The title for this week’s blog post I’m sure applies to many areas of our lives. However, today I’ll just be focusing on three ways I wish I had done my flight training differently. Perhaps, as you read this article, you too might think of bits of wisdom from the past to carry forward to future flight training.
I Wish I Had Started Earlier
Now, I realize that many of us probably cannot change the timing, the availability of funds, etc., but I do wish I had started younger. When I started flight training in 2011, I was out of high school and already feeling behind the curve. I’m sure many of us know about the rule that allows kids to get their pilots license after barely being legal to drive a car (which in retrospect, that’s actually pretty scary!). I felt like I was late to the game and had to prove I could catch up – looking back, I was probably in the best position because I didn’t have college to worry about.
I only wish I had started earlier because once I was out of high school for a year, I started working part-time, and then eventually enrolled in a local community college. I commuted every day a fair, had long days, and worked on campus during the week and then at a local airport on the weekends. I found myself struggling to keep flying even once a week and, therefore, spent a lot of time re-learning maneuvers while balancing work, life, and school on top of flying. Then there was the weather changing as the seasons changed – living in the Midwest meant that it wasn’t always great weather during the winter either.
Of course, looking back, that was good preparation for where I am currently. I work more than one job, I’m involved with an industry student group, I have many classes, I write, I manage a scholarship program, and more. Maybe learning to juggle wasn’t such a bad thing after all…
I Wish I Had Started Ground School After I Started College
The University of North Dakota (UND) has almost all flight courses set up to include a flight lab during the same semester you are taking Ground School for a particular rating. For instance, if you are working on your Instrument Flight Rules (IFR) rating, you are taking ground school for IFR at the same time. Doing the ground school first, and then the flying is one way to do it, but sometimes it helps to be able to connect concepts from the textbook to flight lessons.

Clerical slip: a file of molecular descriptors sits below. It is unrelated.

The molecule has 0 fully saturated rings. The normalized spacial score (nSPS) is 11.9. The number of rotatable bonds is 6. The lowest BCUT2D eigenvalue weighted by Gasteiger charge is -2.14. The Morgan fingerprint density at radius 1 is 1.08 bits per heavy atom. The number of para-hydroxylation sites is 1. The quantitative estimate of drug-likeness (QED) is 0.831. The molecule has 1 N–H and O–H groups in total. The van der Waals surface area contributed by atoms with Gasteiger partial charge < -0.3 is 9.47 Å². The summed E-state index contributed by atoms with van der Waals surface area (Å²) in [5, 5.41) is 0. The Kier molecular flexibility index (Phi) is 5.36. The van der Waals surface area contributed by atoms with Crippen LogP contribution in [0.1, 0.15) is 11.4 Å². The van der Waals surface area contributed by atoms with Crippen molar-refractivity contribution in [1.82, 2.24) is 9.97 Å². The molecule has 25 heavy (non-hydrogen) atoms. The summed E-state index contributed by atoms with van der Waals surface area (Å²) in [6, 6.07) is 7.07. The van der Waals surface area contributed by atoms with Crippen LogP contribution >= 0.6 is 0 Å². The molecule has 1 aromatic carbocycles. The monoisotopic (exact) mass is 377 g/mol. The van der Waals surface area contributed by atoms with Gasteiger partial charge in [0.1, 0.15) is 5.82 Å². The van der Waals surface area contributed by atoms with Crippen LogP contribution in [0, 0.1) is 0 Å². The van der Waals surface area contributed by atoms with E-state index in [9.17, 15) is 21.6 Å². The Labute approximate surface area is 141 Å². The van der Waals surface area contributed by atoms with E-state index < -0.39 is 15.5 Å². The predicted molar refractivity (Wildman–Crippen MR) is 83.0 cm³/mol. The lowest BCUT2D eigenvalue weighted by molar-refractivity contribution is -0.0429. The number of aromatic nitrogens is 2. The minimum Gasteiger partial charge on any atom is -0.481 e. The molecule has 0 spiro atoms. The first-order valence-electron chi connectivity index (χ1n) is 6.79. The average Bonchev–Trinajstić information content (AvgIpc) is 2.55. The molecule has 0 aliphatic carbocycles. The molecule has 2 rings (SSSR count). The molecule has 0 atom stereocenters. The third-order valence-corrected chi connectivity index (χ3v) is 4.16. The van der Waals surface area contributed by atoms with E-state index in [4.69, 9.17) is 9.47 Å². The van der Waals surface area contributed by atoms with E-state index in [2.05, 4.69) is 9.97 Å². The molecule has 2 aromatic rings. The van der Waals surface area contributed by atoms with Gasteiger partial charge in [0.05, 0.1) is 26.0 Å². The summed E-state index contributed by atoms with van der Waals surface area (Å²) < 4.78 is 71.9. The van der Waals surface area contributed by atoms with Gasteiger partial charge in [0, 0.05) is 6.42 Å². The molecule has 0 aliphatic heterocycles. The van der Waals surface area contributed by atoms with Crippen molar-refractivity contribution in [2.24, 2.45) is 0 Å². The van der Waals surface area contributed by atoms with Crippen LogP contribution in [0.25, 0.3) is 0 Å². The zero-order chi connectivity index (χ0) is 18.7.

In college, I find that I benefit from the face-to-face lectures along with the interaction of students. I also learned to develop different ways of studying depending on the different professors I had and knowing what my learning styles are. When I went through the Private Pilot License (PPL) Ground School at my local airport, I had several different “professors” that all had different teaching styles all trying to cram all the information from that giant textbook into 7 weeks. Needless to say, I wasn’t as experienced at handling accelerated courses as well then as I am now.
A few years later, I have several accelerated classes under my belt, including a semester-long version of the PPL Ground School I was required to retake when I transferred. The second time around the class went much better – this was due to the experience I had in applying solid study habits that really only could have come from experiences in several classes. Additionally, from having one professor who was very thorough, I learned so much more that second time and while it was a stressful 5-credit class, it was a class that still sticks with me.
I Wish I Had Gotten Beyond My PPL
I want to preface this section by saying that we can’t plan for every situation in life – we also have to navigate around whatever comes our way and sometimes goals take a backseat for awhile. Now, had I known I’d end up in the Airport Management program after switching from Commercial Aviation and Aviation Management, I would have started and finished my IFR rating instead of just waiting until I transferred to UND.
Something like this inevitability happens to everyone in life I suspect. We decide that we make Decision B since Decision A isn’t always feasible at the time, for one reason or another. It’s not a bad decision or even the worst decision – it’s simply the best decision at that particular time. While I wish I had completed my IFR rating, looking back I really did make the best decision for the long run. Plus, I now get to look forward to having a goal when I am back to flying on a regular basis – I love having goals to work towards.
Hindsight Is Better Left Behind
We all wish we could have done lots of things differently, not just flight training. We all think “had I known that, I would have done something different”. While that is very true, we wouldn’t have actually learned from the decisions we made. We would probably find ourselves in a much different place than we are today.
I admit, sometimes I get really hung up on how I went about my flight training. However, when it comes right down to it, I wouldn’t change a single thing. I know for a fact that I wouldn’t be where I am today had I changed those decisions along the way and I certainly wouldn’t have all the experiences in flying, education, or in life that I now have today.
So, my advice is: learn from the past, but keep looking forward.